Supernatural 9.19 Review: “Alex Annie Alexis Ann”

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This episode of Supernatural was a marked departure from the rest of the season. I don’t mean in terms of story; the development of the arcs were all there and really on point. What differentiated this episode was the difference in emotional center. Usually it’s one of the Winchesters, though Dean is the more popular lens to view the show. Both Winchesters offer unique perspectives: both bring self-loathing to the table, but offer drastic differences in what they see as the endpoint. Sam’s is usually more optimistic because he never fully accepted the fact that he will die a hunter, and Dean has. Anyways, that’s not the point.

Jody Mills is the center of this episode, and Kim Rhodes is more than up to the task. Every appearance she’s made on this show has been A+, and her toughness and Bobby-ness is what this show lacks. The Winchester boys clearly care about her; as soon as he called about the incident at the police station, they came running. But this episode wasn’t about the Winchesters and Sheriff Jody Mills having an adventure. It was about trust and pain and love and filling holes that can never be filled. These three people have lost everything, and then some. And yet they keep giving back, keep fighting the good fight, keep trying to save those who can be saved. They don’t always get it right, but even if they get it wrong, they’ve at the very least done something.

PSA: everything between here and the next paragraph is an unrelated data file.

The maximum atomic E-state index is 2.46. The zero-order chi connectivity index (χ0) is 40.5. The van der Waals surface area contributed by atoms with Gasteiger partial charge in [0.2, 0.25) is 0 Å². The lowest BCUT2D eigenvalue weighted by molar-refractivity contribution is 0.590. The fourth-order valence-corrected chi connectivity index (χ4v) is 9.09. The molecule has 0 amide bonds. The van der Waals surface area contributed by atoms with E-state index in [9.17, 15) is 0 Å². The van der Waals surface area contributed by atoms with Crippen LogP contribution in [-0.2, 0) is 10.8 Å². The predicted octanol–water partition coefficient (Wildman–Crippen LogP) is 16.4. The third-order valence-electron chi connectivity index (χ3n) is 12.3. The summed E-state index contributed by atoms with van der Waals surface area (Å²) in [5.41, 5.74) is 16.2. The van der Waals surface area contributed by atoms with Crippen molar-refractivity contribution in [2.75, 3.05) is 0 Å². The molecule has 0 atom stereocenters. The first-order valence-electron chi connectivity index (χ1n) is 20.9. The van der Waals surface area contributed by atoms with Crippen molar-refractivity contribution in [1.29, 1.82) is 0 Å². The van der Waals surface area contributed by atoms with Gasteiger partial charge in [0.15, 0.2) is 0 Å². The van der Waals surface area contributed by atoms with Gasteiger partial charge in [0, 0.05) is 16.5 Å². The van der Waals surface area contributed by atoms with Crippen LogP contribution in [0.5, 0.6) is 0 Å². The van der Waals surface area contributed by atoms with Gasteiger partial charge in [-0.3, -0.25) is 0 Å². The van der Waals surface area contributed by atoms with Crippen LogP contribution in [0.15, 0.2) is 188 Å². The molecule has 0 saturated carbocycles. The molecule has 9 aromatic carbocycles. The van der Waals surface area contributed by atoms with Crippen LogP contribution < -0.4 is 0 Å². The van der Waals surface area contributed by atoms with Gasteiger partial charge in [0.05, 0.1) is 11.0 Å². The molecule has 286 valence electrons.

Here we go.

The episode begins with a young woman being chased by a vampire. This vampire is named Cody, and he’s come to take her back to the nest. Jody intervenes and cuts his head off, but the girl is strangely subdued; she doesn’t thank Jody or anything, and even acts a bit “feral”, as the Sheriff says. Come to find out, the young woman is an abductee, who was taken from her home at the age of six by vampires and used as a minibar by the vampires for the past eight years. She has layers and layers of bite marks on her neck; they’ve been feeding so long it’s left a permanent impression. It’s a really striking visual, for several reasons: one, the scars on her neck are really just *one* scar; all of the damage is done in one place over and over again. Why? Would the continually bite in the same place? Is it easier to sink your teeth into some place that’s already been bitten? Did she always offer up that side of her neck? Did they not want to ruin her, to damage her in other places? It’s just strange.